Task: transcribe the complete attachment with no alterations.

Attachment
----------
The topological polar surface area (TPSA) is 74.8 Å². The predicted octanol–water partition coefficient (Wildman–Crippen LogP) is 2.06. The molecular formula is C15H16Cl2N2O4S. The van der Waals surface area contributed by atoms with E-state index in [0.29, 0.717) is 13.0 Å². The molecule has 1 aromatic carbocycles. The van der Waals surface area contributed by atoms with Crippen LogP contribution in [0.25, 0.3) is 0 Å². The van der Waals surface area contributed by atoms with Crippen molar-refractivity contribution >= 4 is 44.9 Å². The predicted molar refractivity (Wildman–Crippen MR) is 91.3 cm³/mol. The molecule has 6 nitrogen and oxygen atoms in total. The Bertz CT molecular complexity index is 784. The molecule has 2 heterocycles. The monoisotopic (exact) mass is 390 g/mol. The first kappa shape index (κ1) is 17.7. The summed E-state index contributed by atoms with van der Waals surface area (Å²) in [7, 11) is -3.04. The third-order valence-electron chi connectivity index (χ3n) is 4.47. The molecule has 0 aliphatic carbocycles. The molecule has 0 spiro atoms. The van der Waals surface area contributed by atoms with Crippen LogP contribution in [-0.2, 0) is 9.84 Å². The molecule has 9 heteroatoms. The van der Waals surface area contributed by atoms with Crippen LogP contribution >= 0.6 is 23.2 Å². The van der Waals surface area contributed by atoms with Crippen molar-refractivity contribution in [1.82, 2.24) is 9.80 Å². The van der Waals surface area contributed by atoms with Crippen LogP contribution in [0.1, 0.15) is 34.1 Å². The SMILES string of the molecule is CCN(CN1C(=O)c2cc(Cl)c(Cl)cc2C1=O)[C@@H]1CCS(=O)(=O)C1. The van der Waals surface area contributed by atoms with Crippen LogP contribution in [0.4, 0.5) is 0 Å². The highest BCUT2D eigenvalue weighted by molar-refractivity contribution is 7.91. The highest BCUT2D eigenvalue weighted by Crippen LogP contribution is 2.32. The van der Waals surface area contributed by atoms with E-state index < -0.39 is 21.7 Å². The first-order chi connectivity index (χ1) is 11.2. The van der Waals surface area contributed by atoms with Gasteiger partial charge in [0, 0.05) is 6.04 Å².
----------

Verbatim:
The topological polar surface area (TPSA) is 74.8 Å². The predicted octanol–water partition coefficient (Wildman–Crippen LogP) is 2.06. The molecular formula is C15H16Cl2N2O4S. The van der Waals surface area contributed by atoms with E-state index in [0.29, 0.717) is 13.0 Å². The molecule has 1 aromatic carbocycles. The van der Waals surface area contributed by atoms with Crippen LogP contribution in [0.25, 0.3) is 0 Å². The van der Waals surface area contributed by atoms with Crippen molar-refractivity contribution >= 4 is 44.9 Å². The predicted molar refractivity (Wildman–Crippen MR) is 91.3 cm³/mol. The molecule has 6 nitrogen and oxygen atoms in total. The Bertz CT molecular complexity index is 784. The molecule has 2 heterocycles. The monoisotopic (exact) mass is 390 g/mol. The first kappa shape index (κ1) is 17.7. The summed E-state index contributed by atoms with van der Waals surface area (Å²) in [7, 11) is -3.04. The third-order valence-electron chi connectivity index (χ3n) is 4.47. The molecule has 0 aliphatic carbocycles. The molecule has 0 spiro atoms. The van der Waals surface area contributed by atoms with Crippen LogP contribution in [-0.2, 0) is 9.84 Å². The molecule has 9 heteroatoms. The van der Waals surface area contributed by atoms with Crippen LogP contribution >= 0.6 is 23.2 Å². The van der Waals surface area contributed by atoms with Crippen molar-refractivity contribution in [1.82, 2.24) is 9.80 Å². The van der Waals surface area contributed by atoms with Crippen LogP contribution in [0.1, 0.15) is 34.1 Å². The SMILES string of the molecule is CCN(CN1C(=O)c2cc(Cl)c(Cl)cc2C1=O)[C@@H]1CCS(=O)(=O)C1. The van der Waals surface area contributed by atoms with Crippen LogP contribution in [0.4, 0.5) is 0 Å². The highest BCUT2D eigenvalue weighted by molar-refractivity contribution is 7.91. The highest BCUT2D eigenvalue weighted by Crippen LogP contribution is 2.32. The van der Waals surface area contributed by atoms with E-state index < -0.39 is 21.7 Å². The first-order chi connectivity index (χ1) is 11.2. The van der Waals surface area contributed by atoms with Gasteiger partial charge in [0, 0.05) is 6.04 Å².